A review by vaporization
Blessed Monsters by Emily A. Duncan


I get that Duncan was racist and that's kind of more important but also I wish more people would talk about the terrible quality of this last book.

I actually didn't mind the first two books in the series. They were extremely confusing, especially towards the end, but I thought it was just because I read them in one of those mind-numbing binges. Apparently other people thought they were confusing as well, so who knows. I don't mind books that are confusing as long as they make sense later. This series did not make sense later. It stayed confusing throughout. To me it seems as if this is the unfortunate result of Duncan really liking their writing.

There are three main characters: Nadya, Malachiasz, and Serefin. I could not bring myself to care about any of them. Nadya was just oddly boring. I felt as if I didn't know her at all. She didn't have a very strong personality. That's not to say characters need to have strong personalities, but there wasn't really anything that made her stand out from the background characters other than the fact that she got more page time. But, perhaps that was because I just didn't read carefully enough. Malachiasz is the typical edgy bad boy, and every time he was on the page I just wanted to roll my eyes out of my head. We get it. He's edgy. I am extremely tired of bad boys, and I haven't even read that many. Serefin at least has some humor, and he was probably one of the best. As for the other characters, they all felt like props. They were only there to service the main trio. They didn't really have motivations of their own. Parijahan and Rashid were a bit more interesting, but they were so scarcely there that when I did get to learn more about them, I just didn't care enough about them to be invested.

All of the characters major died at some point and then lived again. She kept trying to make it seem like their deaths were significant, but they weren't. They just weren't. Death meant nothing. I hated that. It meant nothing. Nothing had consequences, not even Nadya getting rid of magic in Tranavia in the second book. She got rid of magic in an entire nation. But we only see how that affects the few Tranavian characters we focus on: Serefin, Malachiasz, Kacper, and Ostiya, and even just with them we get very little on how they're affected by it. It feels as if they know it's happened and they know they should be upset, but none of them really are.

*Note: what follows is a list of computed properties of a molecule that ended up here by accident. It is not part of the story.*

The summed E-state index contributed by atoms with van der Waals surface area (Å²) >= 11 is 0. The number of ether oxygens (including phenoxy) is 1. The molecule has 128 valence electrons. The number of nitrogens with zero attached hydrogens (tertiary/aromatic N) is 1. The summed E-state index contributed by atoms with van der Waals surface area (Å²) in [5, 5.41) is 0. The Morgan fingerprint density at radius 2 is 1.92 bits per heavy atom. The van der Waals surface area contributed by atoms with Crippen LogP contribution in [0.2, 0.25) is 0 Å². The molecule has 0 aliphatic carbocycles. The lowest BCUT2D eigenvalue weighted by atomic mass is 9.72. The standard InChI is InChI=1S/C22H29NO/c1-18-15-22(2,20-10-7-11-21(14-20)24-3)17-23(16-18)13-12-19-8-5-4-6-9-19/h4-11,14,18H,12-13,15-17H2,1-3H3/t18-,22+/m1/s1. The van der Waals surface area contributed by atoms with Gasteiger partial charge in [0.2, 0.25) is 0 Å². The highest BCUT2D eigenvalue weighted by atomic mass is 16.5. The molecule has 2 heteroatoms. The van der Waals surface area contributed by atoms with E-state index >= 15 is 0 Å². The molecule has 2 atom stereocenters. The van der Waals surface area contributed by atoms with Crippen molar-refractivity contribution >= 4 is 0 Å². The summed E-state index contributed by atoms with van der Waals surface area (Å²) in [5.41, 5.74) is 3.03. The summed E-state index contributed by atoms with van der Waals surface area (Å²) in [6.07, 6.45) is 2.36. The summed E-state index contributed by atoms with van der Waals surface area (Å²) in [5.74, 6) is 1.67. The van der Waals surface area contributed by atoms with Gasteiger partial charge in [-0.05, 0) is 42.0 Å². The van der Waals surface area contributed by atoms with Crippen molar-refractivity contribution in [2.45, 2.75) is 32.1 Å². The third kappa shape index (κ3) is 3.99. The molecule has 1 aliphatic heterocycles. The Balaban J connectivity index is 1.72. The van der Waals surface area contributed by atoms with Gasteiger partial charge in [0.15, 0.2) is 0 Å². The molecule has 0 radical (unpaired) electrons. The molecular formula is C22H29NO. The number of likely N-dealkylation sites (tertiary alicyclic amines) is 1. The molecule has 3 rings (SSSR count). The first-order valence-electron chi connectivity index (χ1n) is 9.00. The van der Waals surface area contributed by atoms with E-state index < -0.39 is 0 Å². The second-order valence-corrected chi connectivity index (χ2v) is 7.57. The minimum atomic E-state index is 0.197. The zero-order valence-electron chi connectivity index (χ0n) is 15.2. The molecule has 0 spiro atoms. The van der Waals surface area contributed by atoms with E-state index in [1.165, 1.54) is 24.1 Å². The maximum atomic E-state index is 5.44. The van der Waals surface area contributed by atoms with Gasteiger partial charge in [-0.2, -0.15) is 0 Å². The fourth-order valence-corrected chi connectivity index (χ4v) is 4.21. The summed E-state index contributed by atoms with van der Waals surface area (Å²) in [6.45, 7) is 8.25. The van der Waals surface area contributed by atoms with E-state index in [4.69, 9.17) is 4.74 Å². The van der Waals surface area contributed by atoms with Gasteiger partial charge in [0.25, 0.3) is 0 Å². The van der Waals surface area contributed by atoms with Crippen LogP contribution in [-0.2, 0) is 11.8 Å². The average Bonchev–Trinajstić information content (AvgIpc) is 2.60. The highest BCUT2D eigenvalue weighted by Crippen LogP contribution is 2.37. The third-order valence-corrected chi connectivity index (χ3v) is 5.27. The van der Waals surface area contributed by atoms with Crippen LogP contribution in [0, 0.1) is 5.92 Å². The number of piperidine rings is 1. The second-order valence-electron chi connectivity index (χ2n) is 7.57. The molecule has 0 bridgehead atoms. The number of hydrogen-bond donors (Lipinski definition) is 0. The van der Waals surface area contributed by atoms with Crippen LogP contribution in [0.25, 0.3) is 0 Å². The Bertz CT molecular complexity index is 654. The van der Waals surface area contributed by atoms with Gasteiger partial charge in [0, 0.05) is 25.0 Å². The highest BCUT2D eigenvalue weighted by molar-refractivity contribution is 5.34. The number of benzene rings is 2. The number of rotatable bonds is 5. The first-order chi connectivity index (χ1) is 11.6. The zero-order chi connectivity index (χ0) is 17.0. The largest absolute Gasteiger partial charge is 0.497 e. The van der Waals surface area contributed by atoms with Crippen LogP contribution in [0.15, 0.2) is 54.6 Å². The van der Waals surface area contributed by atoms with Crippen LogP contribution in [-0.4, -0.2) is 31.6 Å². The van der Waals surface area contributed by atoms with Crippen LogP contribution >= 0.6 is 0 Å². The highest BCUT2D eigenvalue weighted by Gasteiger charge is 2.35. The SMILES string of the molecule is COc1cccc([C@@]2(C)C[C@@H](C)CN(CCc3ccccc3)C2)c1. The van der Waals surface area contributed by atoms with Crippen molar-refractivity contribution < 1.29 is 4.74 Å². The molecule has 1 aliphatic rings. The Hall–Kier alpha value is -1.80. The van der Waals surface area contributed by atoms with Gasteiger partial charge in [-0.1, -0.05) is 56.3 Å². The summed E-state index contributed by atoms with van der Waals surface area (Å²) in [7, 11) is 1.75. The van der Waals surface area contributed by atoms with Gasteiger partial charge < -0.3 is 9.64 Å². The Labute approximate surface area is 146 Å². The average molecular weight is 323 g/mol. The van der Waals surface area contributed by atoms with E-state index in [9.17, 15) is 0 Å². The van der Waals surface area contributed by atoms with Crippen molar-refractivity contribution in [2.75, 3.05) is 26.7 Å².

I can get behind Serefin and Kacper more than Nadya and Malachiasz, because at least Serefin and Kacper weren't stabbing each other in the back all the time. I don't really like how they got together, though. Kacper was basically invisible in the first book. And then in the second book Serefin was suddenly just thinking about him all the time despite in the first book not even hinting at him being the slightest bit bisexual. (Not even Kacper had any idea, and he was literally one of Serefin's closest friends.) It honestly felt a bit lazy. I did like that they mentioned the power imbalance because I think that is often overlooked in other books, but I wish it had been brought up earlier so that there was more time to see what that actually meant for their relationship.

Nadya and Malachiasz are awful because they spend fifty pages hating each other and then another fifty pages loving each other and over and over again. Honestly have no idea why they fell in love in the first place. I could not care less about them, and I never felt the drama. I knew they were going to be together in the end. That's the problem with reading these sort of YA fantasy/romance books. Every time you pick up one of these books, you already know from the blurb who the love interest is, and they're pretty much guaranteed to be together (unless there's a love triangle or other shape that's actually done well). For some books it works well, but for books where the characters aren't as fleshed out, already knowing how their relationship will turn out just kills any possible tension. Duncan doesn't give their relationship any more depth than Serefin and Kacper. It's the Bad Boy Falls in Love with Good Girl and Good Girl Makes Bad Boy Good trope, perfectly fitted to a T. This series brings nothing new to the table. And I despise this trope. It's so annoying.

Nadya isn't even the main character in her own story. When I first picked up this series I assumed Nadya would be the "main" main character of the trio, like the Harry Potter of the Golden Trio, since the plot seemed to progress the most in her chapters, at least for the first book; Serefin wasn't even that important until the latter half of the first book. But by the second book, nothing was about Nadya anymore. It was just about Malachiasz, and a little bit about Serefin, but mostly Malachiasz. And I hate that it was all about Malachiasz because I hated him the most. He's so boring and one-note. Duncan keeps saying that Malachiasz is horrible and irredeemable, so why is he redeemed at the end? Why? Why are we supposed to feel bad for him? He doesn't change at all. He's the exact same at the end; he even gets to go back to the Vultures, so why is Duncan trying to portray him in another light? Are we supposed to care just because Nadya loves him? It's a really horrible relationship, honestly. I honestly can't really describe the extent to which I hate Malachiasz. I just despise the mindset of "cruel world, cruel people," where cruelty is justified because it's expected of a cruel world. Malachiasz exemplifies that, and I hate it.

I wish the characters would have died and stayed dead. Then at least something interesting would have happened.